I have spent almost two decades studying the book of Abraham and its history. I wish to use this book as an example to discuss an important issue: the relationship between knowledge and revelation.
While education is valuable and important, as we become increasingly educated, we must guard against the tendency to respect the world’s methods of learning more than God’s. As Jacob says:
“O the vainness, and the frailties, and the foolishness of men! When they are learned they think they are wise, and they hearken not unto the counsel of God, … supposing they know of themselves, wherefore, their wisdom is foolishness and it profiteth them not. …
“But to be learned is good if they hearken unto the counsels of God” (2 Nephi 9:28–29).
The academic learning process is only a tool—and a tool with limitations. The knowledge we currently have is limited, and we need to keep improving it. This means that many things we are currently convinced of could be overturned in the future. If we forget the limited nature of what we learn by the academic process, we leave ourselves open to the danger of trusting in man’s wisdom more than God’s. Let me provide some examples from my own studies.
Joseph Smith tells us that Facsimile 1 in the book of Abraham depicts a priest of Egypt attempting to sacrifice Abraham. For some, a problem has arisen because Egyptologists long taught that the Egyptians did not engage in human sacrifice. As a graduate student in Egyptology, I believed all the academic publications that said this, and I confidently taught it. Then I learned of some archaeological remains in an Egyptian fort that seemed to be an example of human sacrifice in ancient Egypt. As I studied more, not only did I become convinced that it was human sacrifice, but I became so fascinated that I devoted years to studying it.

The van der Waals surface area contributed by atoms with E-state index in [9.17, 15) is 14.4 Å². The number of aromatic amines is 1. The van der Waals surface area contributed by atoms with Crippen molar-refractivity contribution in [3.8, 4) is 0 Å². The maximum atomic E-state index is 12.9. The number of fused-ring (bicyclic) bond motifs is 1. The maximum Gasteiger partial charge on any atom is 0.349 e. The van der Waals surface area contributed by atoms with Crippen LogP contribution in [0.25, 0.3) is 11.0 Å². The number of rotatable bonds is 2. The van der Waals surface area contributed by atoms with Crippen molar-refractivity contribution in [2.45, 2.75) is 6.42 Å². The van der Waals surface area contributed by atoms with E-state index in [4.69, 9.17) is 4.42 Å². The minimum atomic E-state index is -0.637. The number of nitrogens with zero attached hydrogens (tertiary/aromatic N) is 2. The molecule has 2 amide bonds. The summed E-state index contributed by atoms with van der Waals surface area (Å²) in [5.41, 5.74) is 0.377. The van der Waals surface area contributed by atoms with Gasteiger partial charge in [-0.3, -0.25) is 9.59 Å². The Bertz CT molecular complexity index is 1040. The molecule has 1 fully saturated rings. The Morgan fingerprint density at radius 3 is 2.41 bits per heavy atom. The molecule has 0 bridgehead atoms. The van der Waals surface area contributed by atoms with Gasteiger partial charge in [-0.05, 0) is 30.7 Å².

During my research, I came to realize that the Egyptians often did engage in human sacrifice. As a result of my studies and those of others, the practice of human sacrifice in ancient Egypt is now generally accepted by my colleagues in Egyptology. As I continued examining this phenomenon, I learned that the situation described in Abraham chapter 1 is exactly the kind of situation in which we would expect a human sacrifice to occur, based on the Egyptian evidence. That is, those attempting to stop the practices of the Egyptian cultic system were sacrificed. It became clear to me that the very thing that had bothered some people about the story of Abraham’s near sacrifice was actually a point that supports the authenticity of that story. All we had to do was look at it more closely.
Article by Kerry Muhlestein, Professor of Ancient Scripture, Brigham Young University. Lead image from lds.org.
In this fascinating discussion on three CDs, respected scholar and Egyptologist Kerry Muhlestein takes his listeners on a guided tour through the book of Abraham. He first looks at how the book of Abraham came to exist and how the papyri ended up with Joseph Smith. Next, he discusses what we know about the translation process and the publication of this ancient book of scripture. Finally, he examines each of the facsimiles and discusses what Egyptology says about the kinds of things found in the Joseph Smith Papyri and in the book of Abraham. This talk set combines the latest research with faithful scholarship for those seeking to better understand the book of Abraham.